The question made DeLaSalle football coach Sean McMenomy smile. He sat back in his chair inside the coaches office at the downtown Minneapolis school and pondered an answer to this query: If you’re a defensive coach, how do you stop Reggie Gandy?
“Defending him? You’ve got to take care of your gaps and kind of bottle him up, I guess,” he said.
Guesswork is probably as good a strategy as just about anything else that teams have attempted against Gandy, who will lead the Islanders into the Class 3A state semifinals against Holy Family on Saturday at the Metrodome. Gandy is the kind of runner who causes nightmares for defensive coordinators and headaches for statisticians.
The 5-foot-11, 187-pound senior has rushed 278 times for 2,839 yards (an average of more than 10 yard per carry) and 38 touchdowns. His longest run of the season was a 77-yard touchdown burst against LeSueur-Henderson in DeLaSalle’s 44-0 quarterfinal victory on Monday at the Metrodome.
Gandy rushed 21 times for 233 yards and five touchdowns (one of them is pictured at right) in that game. That was a pretty nice way to become acclimated to indoor football, leading to what the Islanders hope is a state title.
“It’s pretty amazing,” Gandy said. “We’re just kind of living for the moment and enjoying it.”
Saturday’s game could turn into a fireworks show because Holy Family also likes to move up and down the field. The No. 2 rusher in the state is Fire senior quarterback Jeff Soule with 1,953 yards; he also has passed for 1,353 yards.
DeLaSalle has scored an average of almost 48 points this fall (ranking second in the state to Class 1A Minneota’s 49), while giving up an average of 16. Holy Family’s average score is 44-15.
“Holy Family has been putting up big numbers and they’re a great team,” McMenomy said. “I’m OK with a basketball score; that’s my style and I have more fun with that vs. a 3-0 game. It’s two great teams. They’re undefeated and they have a lot of confidence.”
DeLaSalle has not lost since opening the season with a 30-27 defeat to St. Anthony Village. Gandy ran for 91 yards in that game but exploded a week later in a 48-40 shootout with Concordia Academy; he carried 43 times for 359 yards and six touchdowns. Since then, his single-game rushing totals read like the weights of a team of sumo wrestlers: 358, 381, 412, 355, etc.
“He’s really intelligent so he understands the game, he understands the nuances of why things happen and he reads defenses very well,” McMenomy said. “Physically, he’s always in the weight room (where he bench-presses 335 pounds and squats 615).”
Gandy has received scholarship offers from Northern Iowa and North Dakota. He plans to take official visits after the football season, saying “I’m just kind of holding out on it so I won’t get off track on what our goals are.” He had planned to take a visit on Dec. 19, but that’s the date of the Mr. Football banquet; he is one of 10 finalists for that award.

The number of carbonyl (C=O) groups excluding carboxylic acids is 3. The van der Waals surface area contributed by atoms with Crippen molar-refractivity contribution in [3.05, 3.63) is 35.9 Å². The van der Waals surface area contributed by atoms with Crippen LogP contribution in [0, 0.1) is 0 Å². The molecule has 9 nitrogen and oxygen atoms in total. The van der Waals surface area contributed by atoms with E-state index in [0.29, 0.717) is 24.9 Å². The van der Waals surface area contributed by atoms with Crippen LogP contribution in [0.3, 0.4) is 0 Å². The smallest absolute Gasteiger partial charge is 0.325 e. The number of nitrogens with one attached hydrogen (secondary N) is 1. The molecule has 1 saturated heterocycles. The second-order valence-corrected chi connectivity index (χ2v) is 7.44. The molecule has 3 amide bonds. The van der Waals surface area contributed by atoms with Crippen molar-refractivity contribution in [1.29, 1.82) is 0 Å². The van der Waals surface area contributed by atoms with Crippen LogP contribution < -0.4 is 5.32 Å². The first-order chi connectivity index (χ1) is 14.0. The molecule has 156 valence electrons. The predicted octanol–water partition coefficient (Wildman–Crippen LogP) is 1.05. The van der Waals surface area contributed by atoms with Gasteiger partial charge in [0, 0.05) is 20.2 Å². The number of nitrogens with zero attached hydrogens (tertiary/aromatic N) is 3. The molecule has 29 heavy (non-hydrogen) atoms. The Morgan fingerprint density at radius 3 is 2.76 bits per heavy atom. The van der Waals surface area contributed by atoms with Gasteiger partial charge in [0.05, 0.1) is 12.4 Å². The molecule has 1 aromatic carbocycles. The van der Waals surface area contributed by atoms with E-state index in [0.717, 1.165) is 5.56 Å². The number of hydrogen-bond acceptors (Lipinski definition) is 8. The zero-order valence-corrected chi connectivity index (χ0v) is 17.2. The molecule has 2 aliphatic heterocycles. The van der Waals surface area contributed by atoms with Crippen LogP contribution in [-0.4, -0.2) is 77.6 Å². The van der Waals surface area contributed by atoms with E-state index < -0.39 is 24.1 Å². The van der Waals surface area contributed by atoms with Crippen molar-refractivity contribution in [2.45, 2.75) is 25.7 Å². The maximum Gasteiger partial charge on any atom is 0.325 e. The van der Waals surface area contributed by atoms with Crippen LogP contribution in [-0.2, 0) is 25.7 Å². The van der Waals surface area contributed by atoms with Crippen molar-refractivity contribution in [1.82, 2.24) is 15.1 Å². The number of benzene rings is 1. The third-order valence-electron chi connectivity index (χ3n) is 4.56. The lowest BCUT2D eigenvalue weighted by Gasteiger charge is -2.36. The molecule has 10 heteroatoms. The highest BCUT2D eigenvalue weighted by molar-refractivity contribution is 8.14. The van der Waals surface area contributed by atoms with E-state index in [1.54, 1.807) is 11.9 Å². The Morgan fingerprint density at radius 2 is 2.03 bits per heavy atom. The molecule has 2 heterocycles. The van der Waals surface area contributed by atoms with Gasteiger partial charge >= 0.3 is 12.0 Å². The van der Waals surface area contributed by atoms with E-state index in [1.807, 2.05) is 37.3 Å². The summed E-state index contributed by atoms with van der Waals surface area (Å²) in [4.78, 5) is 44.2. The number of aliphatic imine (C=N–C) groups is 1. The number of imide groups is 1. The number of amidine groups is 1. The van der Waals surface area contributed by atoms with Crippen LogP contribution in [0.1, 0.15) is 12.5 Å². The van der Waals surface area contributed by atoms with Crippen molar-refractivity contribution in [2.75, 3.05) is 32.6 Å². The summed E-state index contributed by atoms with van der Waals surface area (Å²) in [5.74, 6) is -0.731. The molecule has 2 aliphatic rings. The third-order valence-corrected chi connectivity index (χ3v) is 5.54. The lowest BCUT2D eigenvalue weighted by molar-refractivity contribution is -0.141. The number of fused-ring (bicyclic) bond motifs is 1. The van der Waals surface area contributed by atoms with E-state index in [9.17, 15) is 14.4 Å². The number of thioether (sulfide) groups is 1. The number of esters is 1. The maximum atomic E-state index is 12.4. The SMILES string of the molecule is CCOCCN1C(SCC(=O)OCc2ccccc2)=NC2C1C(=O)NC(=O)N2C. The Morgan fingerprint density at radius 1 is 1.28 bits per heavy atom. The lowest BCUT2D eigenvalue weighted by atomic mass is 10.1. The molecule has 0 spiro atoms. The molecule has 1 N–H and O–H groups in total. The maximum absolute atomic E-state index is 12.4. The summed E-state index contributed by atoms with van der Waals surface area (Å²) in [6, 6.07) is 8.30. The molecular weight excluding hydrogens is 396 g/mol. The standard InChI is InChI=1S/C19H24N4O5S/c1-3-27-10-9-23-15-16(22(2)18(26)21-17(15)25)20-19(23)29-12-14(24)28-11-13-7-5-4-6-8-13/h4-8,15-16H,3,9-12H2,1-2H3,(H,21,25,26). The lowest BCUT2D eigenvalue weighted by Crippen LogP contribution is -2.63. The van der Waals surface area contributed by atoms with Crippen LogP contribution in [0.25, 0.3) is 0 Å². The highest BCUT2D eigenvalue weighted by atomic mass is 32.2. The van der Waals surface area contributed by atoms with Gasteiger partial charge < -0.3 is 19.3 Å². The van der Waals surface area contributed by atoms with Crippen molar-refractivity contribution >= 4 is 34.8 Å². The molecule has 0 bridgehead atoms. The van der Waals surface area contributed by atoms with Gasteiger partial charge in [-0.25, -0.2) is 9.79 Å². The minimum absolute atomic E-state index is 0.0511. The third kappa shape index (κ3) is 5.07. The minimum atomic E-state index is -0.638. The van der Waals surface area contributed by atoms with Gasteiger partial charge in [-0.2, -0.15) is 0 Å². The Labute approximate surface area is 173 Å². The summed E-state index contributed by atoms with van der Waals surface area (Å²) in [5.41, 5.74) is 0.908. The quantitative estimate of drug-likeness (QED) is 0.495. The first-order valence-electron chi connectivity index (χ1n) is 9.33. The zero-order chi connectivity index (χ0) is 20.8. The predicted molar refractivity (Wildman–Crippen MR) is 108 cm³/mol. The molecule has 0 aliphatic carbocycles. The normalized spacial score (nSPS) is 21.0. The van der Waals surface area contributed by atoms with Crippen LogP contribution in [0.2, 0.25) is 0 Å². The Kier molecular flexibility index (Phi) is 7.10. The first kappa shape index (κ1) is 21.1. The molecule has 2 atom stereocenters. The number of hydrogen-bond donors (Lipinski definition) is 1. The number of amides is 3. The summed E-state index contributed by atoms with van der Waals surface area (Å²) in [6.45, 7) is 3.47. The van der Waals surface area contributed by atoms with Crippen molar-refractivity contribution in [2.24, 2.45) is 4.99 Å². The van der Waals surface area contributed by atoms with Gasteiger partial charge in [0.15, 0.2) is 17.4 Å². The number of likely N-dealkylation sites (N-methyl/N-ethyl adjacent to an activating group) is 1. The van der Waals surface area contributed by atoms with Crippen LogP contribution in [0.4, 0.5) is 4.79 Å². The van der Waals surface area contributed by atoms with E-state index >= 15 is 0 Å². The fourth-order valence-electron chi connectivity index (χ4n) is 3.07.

Gandy, along with his older brother Greg and younger brother GeVelve, has survived a challenging home life.
“His mom kind of left under some circumstances about 10 years ago, and probably about seven years ago their father died of cancer,” McMenomy said. “The three of them were taken in by an aunt, their dad’s sister. They’ve lived in two- or three-bedroom houses with nine or 12 people in them. For those guys to grow and be successful is a great thing.
“Reggie has a 3.1 GPA, got a 25 on the ACT and he’s a team captain. Everyone has fallen in love with him. He’s a role model, an ambassador for the honors program. He’s kind of been the rock for the family.”
Greg Gandy is a student at Minnesota Community and Technical College and GeVelve is a sophomore defensive back for the Islanders. Reggie transferred from Minneapolis Southwest to DeLaSalle when McMenomy made the same move two years ago. McMenomy, a Rosemount native who played for coach Jim Wacker at Minnesota, has known Reggie since he was a seventh-grader.
“He’s a great coach in general, but we all think he’s amazing and he’s probably the funniest guy around, that’s for sure,” Gandy said of McMenomy. “He always finds a way to lighten the mood or make it a little more intense, which always helps. He sometimes jumps in a jersey, too, and acts like he’s 18 years old. It doesn’t always work out for him but it’s fun to watch.”
Last season, Gandy was DeLaSalle’s No. 2 rusher behind Evan Williams. Williams carried 186 times for 2,201 yards and 31 TDS, while Gandy had 137 rushes for 1,340 yards and 24 touchdowns.
“Evan was a sprinter and he’d sprint around the edge,” McMenomy said. “Reggie likes contact, he likes being physical and he likes running over people.”
This season, the Islanders’ offense is multi-dimensional. Quarterback Tyler Harper is a 58-percent passer who has thrown for 1,735 yards (ranking 15th in the state) and 21 touchdowns. Harper also has rushed for 662 yards, while Dio Zafke-Varela, Aaron Warren and Chris Williams all have run for more than 200 yards. Ross Barker has caught 25 passes for 840 yards (No. 6 in the state) and 10 touchdowns, and Williams has 20 catches for 335 yards.
But everything revolves around Gandy, who has made opposing coaches fret all season. And now that the postseason is in full swing, the awards are rolling in. In addition to being a Mr. Football finalist, Gandy also has been named a first-team all-metro selection by the Minneapolis Star Tribune.
“That’s nice,” he said. “But it’s not our ultimate goal.”
Sleep well, defensive coordinators.